- Camera movement and parallax. This is a big relief not to worry about. Dusk does all this internally. You just have to specify the parallax ratios and tell Dusk to track the player, and Dusk handles the position of the camera, tile, and object culling.

 

I find Dusk to be really useful for being a stable base on which to code the rest of my engine. Dusk lets me avoid worrying too much about the map and functionality related to it and worry more about getting the actual game to work how I want it.

 

(As I read over my post again, it sounds a lot like an ad - I am the developer of Dusk, after all - but believe me, it's not intended to be one. It's intended to be a post to detail some ways in which Dusk helps greatly with coding a metroidvania. I definitely wouldn't code a whole new tile engine because it might be better tooled to platformers - that's Dusk's point. It's not geared towards any particular type of game. It just provides the base on which any type of game can be built.)

 

- Caleb



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#14

rakoonic

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Heya Caleb :D Great work on the engine, but I didn't manage to get the examples that jerejigga posted earlier - is there a newer version I'm not aware of or something?

 

I do kinda re-iterate that I don't consider my own stuff a physic engine, just a collision engine. I think it is a useful distinction so people have an idea of the capabilities and don't go asking for angry-birds-in-a-platformer. Bluergh!

And don't worry about selling your own engine, and you can probably clear up any misrepresentation I did above as I'm not fully up to speed on your engine :)

 

I do find your comment about Dusk having an addObjectListener function to be a bit odd, but then I never fully embraced the whole event-driven model for gaming, particularly simple games like these, as it seems clunky and imprecise. I much prefer a simple, linear game engine that handles everything in a specific, guaranteed order.

 

From what I gather, your ladder example is that it creates the icon *as part of the engine*. That also seems strange to me, as I'd have that abstracted away from the core engine. I guess I compartamentalise more than you. My set up is, from top to bottom, something like this (so the game engine sits on top of the seperate collision engine which sits on top of the seperate level data:

 

Core game:

 

- Game engine - including movement code (which uses the collision engine, but the collision engine does not handle actual movements itself)

- Collision engine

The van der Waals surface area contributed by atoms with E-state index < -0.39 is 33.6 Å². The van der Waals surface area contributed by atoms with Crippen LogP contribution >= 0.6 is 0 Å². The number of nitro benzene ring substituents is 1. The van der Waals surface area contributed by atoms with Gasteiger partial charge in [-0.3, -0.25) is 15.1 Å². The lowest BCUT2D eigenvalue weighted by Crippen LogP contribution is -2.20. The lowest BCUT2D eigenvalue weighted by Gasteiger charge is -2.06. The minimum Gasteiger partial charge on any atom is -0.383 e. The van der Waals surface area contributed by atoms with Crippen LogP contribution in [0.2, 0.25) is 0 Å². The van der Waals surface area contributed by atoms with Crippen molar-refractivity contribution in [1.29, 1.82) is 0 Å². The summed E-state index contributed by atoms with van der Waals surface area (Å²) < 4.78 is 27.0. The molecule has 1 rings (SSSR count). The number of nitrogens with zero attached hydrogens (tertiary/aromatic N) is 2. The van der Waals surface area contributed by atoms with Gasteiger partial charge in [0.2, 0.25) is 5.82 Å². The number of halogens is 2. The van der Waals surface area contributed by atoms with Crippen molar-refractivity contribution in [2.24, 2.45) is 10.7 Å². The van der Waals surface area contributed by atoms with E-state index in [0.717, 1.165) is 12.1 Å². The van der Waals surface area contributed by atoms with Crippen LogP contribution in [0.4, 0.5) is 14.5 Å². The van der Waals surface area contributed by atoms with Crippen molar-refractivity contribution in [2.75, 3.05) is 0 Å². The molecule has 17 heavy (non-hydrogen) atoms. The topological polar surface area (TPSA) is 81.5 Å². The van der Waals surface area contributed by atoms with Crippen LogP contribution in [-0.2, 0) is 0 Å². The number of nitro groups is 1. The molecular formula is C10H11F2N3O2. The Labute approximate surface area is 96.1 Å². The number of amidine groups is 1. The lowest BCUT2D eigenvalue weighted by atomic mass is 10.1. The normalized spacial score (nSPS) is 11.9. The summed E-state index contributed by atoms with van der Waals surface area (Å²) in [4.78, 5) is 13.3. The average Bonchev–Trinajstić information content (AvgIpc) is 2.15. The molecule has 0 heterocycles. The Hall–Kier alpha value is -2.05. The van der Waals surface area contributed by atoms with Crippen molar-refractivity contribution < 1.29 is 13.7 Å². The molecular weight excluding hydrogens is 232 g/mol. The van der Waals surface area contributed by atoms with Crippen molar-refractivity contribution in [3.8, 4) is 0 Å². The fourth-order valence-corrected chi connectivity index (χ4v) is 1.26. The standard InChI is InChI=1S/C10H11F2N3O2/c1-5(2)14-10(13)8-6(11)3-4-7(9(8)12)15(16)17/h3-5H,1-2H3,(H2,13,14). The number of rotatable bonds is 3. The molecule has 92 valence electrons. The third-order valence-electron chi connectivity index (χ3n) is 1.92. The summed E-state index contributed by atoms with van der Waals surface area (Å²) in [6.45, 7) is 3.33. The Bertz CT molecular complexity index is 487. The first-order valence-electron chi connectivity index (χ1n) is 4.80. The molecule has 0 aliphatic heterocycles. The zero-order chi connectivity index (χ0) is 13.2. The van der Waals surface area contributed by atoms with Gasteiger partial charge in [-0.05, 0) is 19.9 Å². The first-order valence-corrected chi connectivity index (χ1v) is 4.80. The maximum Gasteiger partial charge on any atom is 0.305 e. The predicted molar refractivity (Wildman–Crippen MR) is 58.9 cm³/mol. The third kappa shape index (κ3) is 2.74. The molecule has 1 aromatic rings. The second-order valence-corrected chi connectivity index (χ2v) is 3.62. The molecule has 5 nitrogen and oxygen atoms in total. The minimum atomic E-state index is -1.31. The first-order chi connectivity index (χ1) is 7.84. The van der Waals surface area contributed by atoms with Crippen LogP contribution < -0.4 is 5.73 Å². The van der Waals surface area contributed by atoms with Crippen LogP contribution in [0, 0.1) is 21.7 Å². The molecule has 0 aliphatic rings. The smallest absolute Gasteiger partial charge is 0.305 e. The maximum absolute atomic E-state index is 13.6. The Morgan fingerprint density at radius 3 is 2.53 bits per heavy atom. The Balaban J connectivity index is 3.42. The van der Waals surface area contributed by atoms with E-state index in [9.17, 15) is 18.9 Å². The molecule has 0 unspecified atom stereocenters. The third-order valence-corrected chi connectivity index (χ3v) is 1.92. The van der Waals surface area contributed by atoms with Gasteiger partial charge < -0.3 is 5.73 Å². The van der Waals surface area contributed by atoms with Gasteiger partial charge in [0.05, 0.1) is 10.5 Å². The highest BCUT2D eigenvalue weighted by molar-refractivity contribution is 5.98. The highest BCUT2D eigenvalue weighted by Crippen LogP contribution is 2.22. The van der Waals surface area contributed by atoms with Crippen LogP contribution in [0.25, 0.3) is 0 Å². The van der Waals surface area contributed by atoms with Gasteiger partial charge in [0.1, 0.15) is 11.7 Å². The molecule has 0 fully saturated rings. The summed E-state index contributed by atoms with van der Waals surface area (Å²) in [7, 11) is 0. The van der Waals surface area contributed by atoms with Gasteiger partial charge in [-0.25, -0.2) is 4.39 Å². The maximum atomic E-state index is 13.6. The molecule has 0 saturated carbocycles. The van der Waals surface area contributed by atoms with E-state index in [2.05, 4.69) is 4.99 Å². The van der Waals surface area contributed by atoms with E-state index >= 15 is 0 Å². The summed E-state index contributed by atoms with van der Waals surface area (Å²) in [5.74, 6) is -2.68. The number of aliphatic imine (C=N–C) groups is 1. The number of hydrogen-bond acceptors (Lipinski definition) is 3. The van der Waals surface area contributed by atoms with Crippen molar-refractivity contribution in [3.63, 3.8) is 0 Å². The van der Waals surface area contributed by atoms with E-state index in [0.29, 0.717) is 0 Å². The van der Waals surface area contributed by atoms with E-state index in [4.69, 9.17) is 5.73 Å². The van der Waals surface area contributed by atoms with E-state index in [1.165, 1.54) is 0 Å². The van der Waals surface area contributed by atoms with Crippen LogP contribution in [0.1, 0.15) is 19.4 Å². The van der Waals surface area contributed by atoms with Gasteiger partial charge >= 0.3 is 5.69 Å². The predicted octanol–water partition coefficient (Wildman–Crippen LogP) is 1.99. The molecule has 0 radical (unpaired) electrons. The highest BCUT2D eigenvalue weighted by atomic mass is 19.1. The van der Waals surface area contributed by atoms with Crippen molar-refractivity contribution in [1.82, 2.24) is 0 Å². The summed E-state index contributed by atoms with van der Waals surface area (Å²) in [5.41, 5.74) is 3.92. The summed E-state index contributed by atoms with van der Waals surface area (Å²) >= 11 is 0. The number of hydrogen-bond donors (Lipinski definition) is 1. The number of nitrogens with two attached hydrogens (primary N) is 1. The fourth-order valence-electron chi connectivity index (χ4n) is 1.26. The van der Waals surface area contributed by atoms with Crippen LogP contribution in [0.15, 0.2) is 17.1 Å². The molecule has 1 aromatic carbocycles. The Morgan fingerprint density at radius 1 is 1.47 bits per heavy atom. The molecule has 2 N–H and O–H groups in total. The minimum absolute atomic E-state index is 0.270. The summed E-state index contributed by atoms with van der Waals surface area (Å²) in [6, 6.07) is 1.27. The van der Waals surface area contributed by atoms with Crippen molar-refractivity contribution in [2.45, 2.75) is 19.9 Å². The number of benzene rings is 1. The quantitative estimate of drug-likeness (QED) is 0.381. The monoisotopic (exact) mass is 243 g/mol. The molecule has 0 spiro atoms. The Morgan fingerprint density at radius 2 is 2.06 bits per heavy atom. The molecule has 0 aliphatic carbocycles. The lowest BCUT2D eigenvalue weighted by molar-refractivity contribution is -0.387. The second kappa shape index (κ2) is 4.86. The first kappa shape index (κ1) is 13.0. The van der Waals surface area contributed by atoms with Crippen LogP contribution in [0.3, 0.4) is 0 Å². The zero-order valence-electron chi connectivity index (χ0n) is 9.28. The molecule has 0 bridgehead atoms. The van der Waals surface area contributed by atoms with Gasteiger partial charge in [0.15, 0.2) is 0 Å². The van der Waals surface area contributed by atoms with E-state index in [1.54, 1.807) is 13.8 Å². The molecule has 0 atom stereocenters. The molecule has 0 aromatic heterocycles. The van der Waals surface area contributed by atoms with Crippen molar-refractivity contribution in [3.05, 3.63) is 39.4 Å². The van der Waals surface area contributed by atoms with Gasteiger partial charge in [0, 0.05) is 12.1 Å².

- Loading level 'engine' - really by this I mean the container for the level data

 

Visuals:

 

- Game-specific drawing 'engine'

- Level drawing engine

 

Note how the two things are entirely seperate. Things like the icons etc are dealt with in the game-specific drawing code. I myself have handled these sort of things in different ways (although the ladder for me has so far just been part of the normal movement code, there are ladder 'tiles', not a ladder entity). The icon could either be a normal sprite-based entity which, in its update code sets visibility based on proximity to the player entity, or (which I prefer) is a data-only entity based on rectangles set up in Tiled (I prefer this for accurate sizing, I use the same thing for doorways etc). The icon would appear when my 'zone' entity registers the player is inside it.

 

At the end of the day we may well have very similar set-ups, just with different names.

 

I'm curious though, do you generally have collision data tied into the *visual* tiles or, like me, have an entirely separate invisible collision layer?

 

Also, does your collision code support slopes etc?

 

One thing that is causing me headaches is proper lift behaviour. It is one thing to have a simple horizontal slab that moves around in a space where you don't touch anything, but I want lifts that are basically just a mobile sub-set of tiles (so can have slopes etc), and that can move across other parts of the normal level, resulting in you being pushed around and potentially crushed - I'm mean like that :)

I haven't quite found an optimal solution as it often requires recursing through the various collision layers :(

 

I should add, your final comment about creating a new engine per game-type simply shows why making the visuals seperate from other modules (particularly the collision code) is the way to go. In the demo link I posted above, the drawing engine is exactly the same regardless of whether it is the side-on or top-down part of the demo, only the control and collision changes (there's just a seperate module for side-on and top-down collision).